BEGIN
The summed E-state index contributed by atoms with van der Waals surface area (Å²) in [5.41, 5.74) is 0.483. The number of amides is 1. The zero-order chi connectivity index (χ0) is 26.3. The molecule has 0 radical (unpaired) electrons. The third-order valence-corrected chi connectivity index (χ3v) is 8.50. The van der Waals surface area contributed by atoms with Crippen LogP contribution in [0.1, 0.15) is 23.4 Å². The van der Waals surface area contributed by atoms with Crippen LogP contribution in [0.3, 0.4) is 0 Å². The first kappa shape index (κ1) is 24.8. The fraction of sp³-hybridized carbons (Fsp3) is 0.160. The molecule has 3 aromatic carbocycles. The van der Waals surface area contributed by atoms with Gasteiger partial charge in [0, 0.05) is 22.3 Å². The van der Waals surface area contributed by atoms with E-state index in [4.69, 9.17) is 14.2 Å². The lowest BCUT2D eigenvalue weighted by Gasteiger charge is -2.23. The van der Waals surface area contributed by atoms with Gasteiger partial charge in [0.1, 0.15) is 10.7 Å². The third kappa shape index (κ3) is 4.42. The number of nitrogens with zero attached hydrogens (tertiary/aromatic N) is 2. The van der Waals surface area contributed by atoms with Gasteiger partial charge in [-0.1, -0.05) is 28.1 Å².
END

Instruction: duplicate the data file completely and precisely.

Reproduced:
The summed E-state index contributed by atoms with van der Waals surface area (Å²) in [5.41, 5.74) is 0.483. The number of amides is 1. The zero-order chi connectivity index (χ0) is 26.3. The molecule has 0 radical (unpaired) electrons. The third-order valence-corrected chi connectivity index (χ3v) is 8.50. The van der Waals surface area contributed by atoms with Crippen LogP contribution in [0.1, 0.15) is 23.4 Å². The van der Waals surface area contributed by atoms with Crippen LogP contribution in [0.3, 0.4) is 0 Å². The first kappa shape index (κ1) is 24.8. The fraction of sp³-hybridized carbons (Fsp3) is 0.160. The molecule has 3 aromatic carbocycles. The van der Waals surface area contributed by atoms with Gasteiger partial charge in [0, 0.05) is 22.3 Å². The van der Waals surface area contributed by atoms with E-state index in [4.69, 9.17) is 14.2 Å². The lowest BCUT2D eigenvalue weighted by Gasteiger charge is -2.23. The van der Waals surface area contributed by atoms with Gasteiger partial charge in [0.1, 0.15) is 10.7 Å². The third kappa shape index (κ3) is 4.42. The number of nitrogens with zero attached hydrogens (tertiary/aromatic N) is 2. The van der Waals surface area contributed by atoms with Gasteiger partial charge in [-0.1, -0.05) is 28.1 Å².